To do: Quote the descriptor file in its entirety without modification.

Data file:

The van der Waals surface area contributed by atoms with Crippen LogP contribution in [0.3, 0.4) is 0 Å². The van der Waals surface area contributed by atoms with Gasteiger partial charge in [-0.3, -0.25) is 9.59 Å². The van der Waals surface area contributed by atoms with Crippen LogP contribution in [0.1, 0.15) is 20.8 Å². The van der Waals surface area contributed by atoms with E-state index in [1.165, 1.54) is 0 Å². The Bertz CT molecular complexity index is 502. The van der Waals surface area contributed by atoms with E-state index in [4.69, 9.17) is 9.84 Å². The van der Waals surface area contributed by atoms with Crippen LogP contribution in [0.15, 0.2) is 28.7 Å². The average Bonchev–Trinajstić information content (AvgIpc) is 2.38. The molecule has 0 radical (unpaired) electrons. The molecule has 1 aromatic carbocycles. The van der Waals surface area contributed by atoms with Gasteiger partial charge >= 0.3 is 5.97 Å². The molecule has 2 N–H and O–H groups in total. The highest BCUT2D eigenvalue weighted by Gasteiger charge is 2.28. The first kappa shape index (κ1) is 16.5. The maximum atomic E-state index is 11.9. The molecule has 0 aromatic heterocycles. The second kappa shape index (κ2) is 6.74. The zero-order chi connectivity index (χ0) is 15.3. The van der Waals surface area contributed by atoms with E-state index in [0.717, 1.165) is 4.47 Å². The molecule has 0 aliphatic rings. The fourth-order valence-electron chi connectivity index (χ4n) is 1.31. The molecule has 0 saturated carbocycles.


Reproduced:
The van der Waals surface area contributed by atoms with Crippen LogP contribution in [0.3, 0.4) is 0 Å². The van der Waals surface area contributed by atoms with Gasteiger partial charge in [-0.3, -0.25) is 9.59 Å². The van der Waals surface area contributed by atoms with Crippen LogP contribution in [0.1, 0.15) is 20.8 Å². The van der Waals surface area contributed by atoms with E-state index in [1.165, 1.54) is 0 Å². The Bertz CT molecular complexity index is 502. The van der Waals surface area contributed by atoms with E-state index in [4.69, 9.17) is 9.84 Å². The van der Waals surface area contributed by atoms with Crippen LogP contribution in [0.15, 0.2) is 28.7 Å². The average Bonchev–Trinajstić information content (AvgIpc) is 2.38. The molecule has 0 radical (unpaired) electrons. The molecule has 1 aromatic carbocycles. The van der Waals surface area contributed by atoms with Gasteiger partial charge >= 0.3 is 5.97 Å². The molecule has 2 N–H and O–H groups in total. The highest BCUT2D eigenvalue weighted by Gasteiger charge is 2.28. The first kappa shape index (κ1) is 16.5. The maximum atomic E-state index is 11.9. The molecule has 0 aromatic heterocycles. The second kappa shape index (κ2) is 6.74. The zero-order chi connectivity index (χ0) is 15.3. The van der Waals surface area contributed by atoms with E-state index in [0.717, 1.165) is 4.47 Å². The molecule has 0 aliphatic rings. The fourth-order valence-electron chi connectivity index (χ4n) is 1.31. The molecule has 0 saturated carbocycles.